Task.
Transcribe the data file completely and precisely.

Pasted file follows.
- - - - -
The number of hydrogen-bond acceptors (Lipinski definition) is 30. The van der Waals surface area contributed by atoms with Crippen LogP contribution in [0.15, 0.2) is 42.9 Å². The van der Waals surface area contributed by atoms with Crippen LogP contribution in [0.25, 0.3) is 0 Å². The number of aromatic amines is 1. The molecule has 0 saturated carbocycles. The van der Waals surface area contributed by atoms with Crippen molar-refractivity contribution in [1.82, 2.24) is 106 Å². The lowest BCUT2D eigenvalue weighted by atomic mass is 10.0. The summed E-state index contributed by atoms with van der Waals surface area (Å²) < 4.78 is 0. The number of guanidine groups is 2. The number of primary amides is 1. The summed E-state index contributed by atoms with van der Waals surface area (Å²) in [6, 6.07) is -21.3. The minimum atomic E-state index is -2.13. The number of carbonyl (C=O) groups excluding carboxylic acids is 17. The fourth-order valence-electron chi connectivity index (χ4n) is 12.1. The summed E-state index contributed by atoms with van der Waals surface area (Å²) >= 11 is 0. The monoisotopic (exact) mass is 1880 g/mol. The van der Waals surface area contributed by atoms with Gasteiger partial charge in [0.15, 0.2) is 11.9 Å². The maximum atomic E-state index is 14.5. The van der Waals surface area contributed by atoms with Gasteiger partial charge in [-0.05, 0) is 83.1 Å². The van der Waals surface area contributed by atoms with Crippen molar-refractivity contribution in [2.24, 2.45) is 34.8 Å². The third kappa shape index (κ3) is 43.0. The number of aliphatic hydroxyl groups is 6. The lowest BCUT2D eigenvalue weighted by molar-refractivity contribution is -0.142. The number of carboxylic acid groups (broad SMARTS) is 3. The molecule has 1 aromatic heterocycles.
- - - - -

The number of hydrogen-bond acceptors (Lipinski definition) is 30. The van der Waals surface area contributed by atoms with Crippen LogP contribution in [0.15, 0.2) is 42.9 Å². The van der Waals surface area contributed by atoms with Crippen LogP contribution in [0.25, 0.3) is 0 Å². The number of aromatic amines is 1. The molecule has 0 saturated carbocycles. The van der Waals surface area contributed by atoms with Crippen molar-refractivity contribution in [1.82, 2.24) is 106 Å². The lowest BCUT2D eigenvalue weighted by atomic mass is 10.0. The summed E-state index contributed by atoms with van der Waals surface area (Å²) < 4.78 is 0. The number of guanidine groups is 2. The number of primary amides is 1. The summed E-state index contributed by atoms with van der Waals surface area (Å²) in [6, 6.07) is -21.3. The minimum atomic E-state index is -2.13. The number of carbonyl (C=O) groups excluding carboxylic acids is 17. The fourth-order valence-electron chi connectivity index (χ4n) is 12.1. The summed E-state index contributed by atoms with van der Waals surface area (Å²) >= 11 is 0. The monoisotopic (exact) mass is 1880 g/mol. The van der Waals surface area contributed by atoms with Gasteiger partial charge in [0.15, 0.2) is 11.9 Å². The maximum atomic E-state index is 14.5. The van der Waals surface area contributed by atoms with Gasteiger partial charge in [-0.05, 0) is 83.1 Å². The van der Waals surface area contributed by atoms with Crippen molar-refractivity contribution in [2.24, 2.45) is 34.8 Å². The third kappa shape index (κ3) is 43.0. The number of aliphatic hydroxyl groups is 6. The lowest BCUT2D eigenvalue weighted by molar-refractivity contribution is -0.142. The number of carboxylic acid groups (broad SMARTS) is 3. The molecule has 1 aromatic heterocycles.